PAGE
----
Portrait of the Artist As A Young Nutcase Who Is Kind of Scary

Duane Gundrum
4 min readFeb 21, 2018

I was out of the Army and spending a great deal of my time bar hopping for thrills. There really wasn’t anything else to do, and I no longer had any responsibilities, requirements or even a schedule. I had a job, but it was really unimportant and somewhat irrelevant to the grand scheme of things, so I started looking for bars to hang out for brunt of my free time in the evenings.

For me, this meant spending a lot of my time walking home drunk. Well, “drunk” is a mild way to put how I was most of those evenings. Let’s just say that I don’t remember a lot of what happened in between a few of those drinks and waking up the next morning. But showing up at a local bar the next evening told me that I must have had a great time the night before, because everyone in the bar was glad to see me again, talking about what fun we must have had the night before.

I’m a writer, so I chalk it up to one of those learning experiences you’re supposed to gather while working on the next all American novel. Only, 13 novels later, none of them really seem to have been all that American, or anything that would be considered “all American”. Years of experience has taught me that they’re just novels, and if people read them, then they were good novels, and sometimes you take what you can get.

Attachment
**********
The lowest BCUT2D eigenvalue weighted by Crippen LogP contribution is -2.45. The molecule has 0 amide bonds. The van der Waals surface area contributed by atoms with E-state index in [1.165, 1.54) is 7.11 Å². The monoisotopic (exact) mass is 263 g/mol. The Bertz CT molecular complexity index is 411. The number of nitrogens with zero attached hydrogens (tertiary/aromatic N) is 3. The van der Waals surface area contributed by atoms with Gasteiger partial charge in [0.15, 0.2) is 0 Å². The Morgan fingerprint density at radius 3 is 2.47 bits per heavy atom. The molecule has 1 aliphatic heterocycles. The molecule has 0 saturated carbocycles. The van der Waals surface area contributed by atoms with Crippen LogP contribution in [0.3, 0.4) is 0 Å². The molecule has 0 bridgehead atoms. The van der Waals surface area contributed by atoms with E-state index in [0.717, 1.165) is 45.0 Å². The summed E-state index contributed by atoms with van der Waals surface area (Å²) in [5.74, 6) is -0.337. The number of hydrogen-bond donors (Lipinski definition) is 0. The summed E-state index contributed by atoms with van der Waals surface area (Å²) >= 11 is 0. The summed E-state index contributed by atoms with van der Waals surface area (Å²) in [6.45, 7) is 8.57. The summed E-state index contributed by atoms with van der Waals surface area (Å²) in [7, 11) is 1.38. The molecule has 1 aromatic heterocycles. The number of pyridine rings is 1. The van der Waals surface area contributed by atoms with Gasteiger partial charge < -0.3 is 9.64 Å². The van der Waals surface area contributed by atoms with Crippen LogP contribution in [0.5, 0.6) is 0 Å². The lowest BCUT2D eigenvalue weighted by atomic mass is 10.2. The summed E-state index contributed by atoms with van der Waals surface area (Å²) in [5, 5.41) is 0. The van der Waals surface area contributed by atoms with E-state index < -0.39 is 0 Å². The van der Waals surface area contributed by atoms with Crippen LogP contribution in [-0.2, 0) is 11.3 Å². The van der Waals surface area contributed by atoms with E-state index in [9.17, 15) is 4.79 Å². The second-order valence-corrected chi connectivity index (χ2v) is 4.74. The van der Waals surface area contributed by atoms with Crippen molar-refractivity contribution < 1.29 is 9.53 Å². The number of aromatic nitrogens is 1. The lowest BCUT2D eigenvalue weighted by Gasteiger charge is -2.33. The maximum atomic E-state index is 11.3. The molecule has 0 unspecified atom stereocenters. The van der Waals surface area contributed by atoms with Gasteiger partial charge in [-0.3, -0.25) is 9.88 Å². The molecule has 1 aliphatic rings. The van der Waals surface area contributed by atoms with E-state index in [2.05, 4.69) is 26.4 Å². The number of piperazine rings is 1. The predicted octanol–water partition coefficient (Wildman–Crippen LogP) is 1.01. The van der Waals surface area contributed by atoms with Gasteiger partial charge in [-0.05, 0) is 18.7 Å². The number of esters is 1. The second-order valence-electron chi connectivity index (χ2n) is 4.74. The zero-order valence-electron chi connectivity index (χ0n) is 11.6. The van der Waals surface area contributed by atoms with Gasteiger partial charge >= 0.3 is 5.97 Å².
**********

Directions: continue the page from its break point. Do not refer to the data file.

But it was one of those evenings that I remember vividly because I remember talking to a woman I had been trying to get close to for some time at my neighborhood bar. You know the place. It was that bar where everyone came in, but no one knew who anyone was, although you came there so often that you kind of recognized everyone, even if you couldn’t place a name with a face. You’d nod at people, and they might nod back, but that was as close as it came to making a connection.

I knew the owner of the bar. He and I had been in the military together, studying Korean at the language school. This bar was actually located down the street from that post, and one day after he got out of the Army, he bought the bar where we used to go when we were still in the service. Army guys do that sort of crap. I never did, but I sure knew enough of them that did.

Anyway, my buddy was never at the bar but his wife was, and she always poured me a free drink or two because I had met her when she was just a waitress at this bar, before she married my friend. So we were old buddies, even though we really didn’t know each other that well. But she…

Duane Gundrum

Author of Innocent Until Proven Guilty and 15 other novels. Writer, college professor and computer game designer.